Over the past several years I have had the great pleasure and responsibility of participating in the Millennium Ecosystem Assessment (MA). (See www.maweb.org/). This assessment focused on the consequences of ecosystem change for human well-being, involved 1,360 scientists from 95 countries, was peer reviewed by an additional 600 experts, and was sponsored by a number if international agencies, NGOs, and corporations. In the latter stages of the work, I led, along with Jane Lubchenco, the Distinguished Professor of Zoology at Oregon State University, a team of scientists and business practitioners in the production of a report that tried to capture the implications for business of the many findings of the overall assessment. That report, entitled Ecosystems and Human Well-Being, Opportunities and Challenges for Business and Industry (which I will call the MA Business and Industry Report) can be found at the aforementioned website.
It is not my intention to re-present this report, as it is readily available through the MA website. I will recant only the highest-level messages as a springboard for discussing corporate strategy in a fast changing physical and social environment. Nevertheless, it is my view that the findings of the MA will begin to have the same type of impact on the corporate operating environment as had the findings of the Intergovernmental Panel on Climate Change. (Indeed, climate change is intimate to the story of ecosystem change). In fact, my discussion of corporate strategy in relation to the MA findings draws on the learning and experience I gained from involvement with BP's climate change journey during its early days.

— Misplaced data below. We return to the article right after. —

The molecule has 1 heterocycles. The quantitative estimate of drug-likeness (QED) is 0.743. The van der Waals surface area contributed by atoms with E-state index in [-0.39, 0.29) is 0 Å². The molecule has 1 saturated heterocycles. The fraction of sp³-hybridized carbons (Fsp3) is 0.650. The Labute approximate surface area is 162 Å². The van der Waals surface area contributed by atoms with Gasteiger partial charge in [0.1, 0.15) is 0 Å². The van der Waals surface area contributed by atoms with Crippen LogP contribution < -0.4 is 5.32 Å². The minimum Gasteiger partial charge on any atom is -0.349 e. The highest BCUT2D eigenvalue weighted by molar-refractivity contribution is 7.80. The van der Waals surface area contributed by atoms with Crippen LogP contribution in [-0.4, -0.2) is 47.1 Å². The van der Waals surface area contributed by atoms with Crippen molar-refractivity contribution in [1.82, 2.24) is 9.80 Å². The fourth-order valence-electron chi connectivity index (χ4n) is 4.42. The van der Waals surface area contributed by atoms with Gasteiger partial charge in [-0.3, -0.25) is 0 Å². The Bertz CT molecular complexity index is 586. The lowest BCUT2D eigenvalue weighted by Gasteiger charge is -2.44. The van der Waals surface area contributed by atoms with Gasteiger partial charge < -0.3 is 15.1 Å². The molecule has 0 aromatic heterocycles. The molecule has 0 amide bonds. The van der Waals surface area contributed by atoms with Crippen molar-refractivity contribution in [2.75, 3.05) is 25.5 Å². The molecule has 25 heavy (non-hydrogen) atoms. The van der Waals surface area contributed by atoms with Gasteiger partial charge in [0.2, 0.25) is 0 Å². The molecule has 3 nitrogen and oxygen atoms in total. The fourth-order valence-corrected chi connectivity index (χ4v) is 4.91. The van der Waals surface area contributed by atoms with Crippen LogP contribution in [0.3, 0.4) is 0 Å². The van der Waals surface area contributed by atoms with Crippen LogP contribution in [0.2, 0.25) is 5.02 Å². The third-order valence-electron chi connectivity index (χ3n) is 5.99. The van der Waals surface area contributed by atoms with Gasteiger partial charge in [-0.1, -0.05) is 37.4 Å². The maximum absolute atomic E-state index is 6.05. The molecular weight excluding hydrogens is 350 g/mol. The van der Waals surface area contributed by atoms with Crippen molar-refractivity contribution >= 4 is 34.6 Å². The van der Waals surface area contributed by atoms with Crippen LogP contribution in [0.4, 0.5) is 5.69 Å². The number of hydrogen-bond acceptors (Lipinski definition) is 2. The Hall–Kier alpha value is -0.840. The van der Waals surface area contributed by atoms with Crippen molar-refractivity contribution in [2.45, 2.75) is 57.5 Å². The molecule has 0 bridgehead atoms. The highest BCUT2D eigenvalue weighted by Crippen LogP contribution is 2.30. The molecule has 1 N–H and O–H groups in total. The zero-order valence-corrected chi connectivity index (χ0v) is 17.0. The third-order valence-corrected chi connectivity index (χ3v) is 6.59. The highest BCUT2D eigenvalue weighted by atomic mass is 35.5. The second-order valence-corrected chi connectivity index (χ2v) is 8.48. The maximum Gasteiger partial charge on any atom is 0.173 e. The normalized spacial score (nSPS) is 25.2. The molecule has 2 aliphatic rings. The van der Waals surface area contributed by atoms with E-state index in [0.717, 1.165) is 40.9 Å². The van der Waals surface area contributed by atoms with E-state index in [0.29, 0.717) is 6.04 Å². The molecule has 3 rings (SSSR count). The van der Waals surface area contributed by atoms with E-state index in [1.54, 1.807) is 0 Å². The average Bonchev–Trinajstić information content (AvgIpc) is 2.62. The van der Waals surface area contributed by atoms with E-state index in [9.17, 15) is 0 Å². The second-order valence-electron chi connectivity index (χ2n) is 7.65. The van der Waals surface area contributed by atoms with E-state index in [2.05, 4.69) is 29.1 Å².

KEY MA MESSAGES
The MA has found that ecosystems have changed more rapidly during the last 50 years than at any time in human history. Many of these changes have in fact helped improve human well-being by providing more food and fiber, etc. However, many of the services provided by ecosystems that help support these provisioning services are in steep decline and this ultimately threatens the ability of ecosystems to provide for the needs of people directly. On a global basis, 15 of 24 key ecosystem services are in decline, and many of these services are relied upon by business.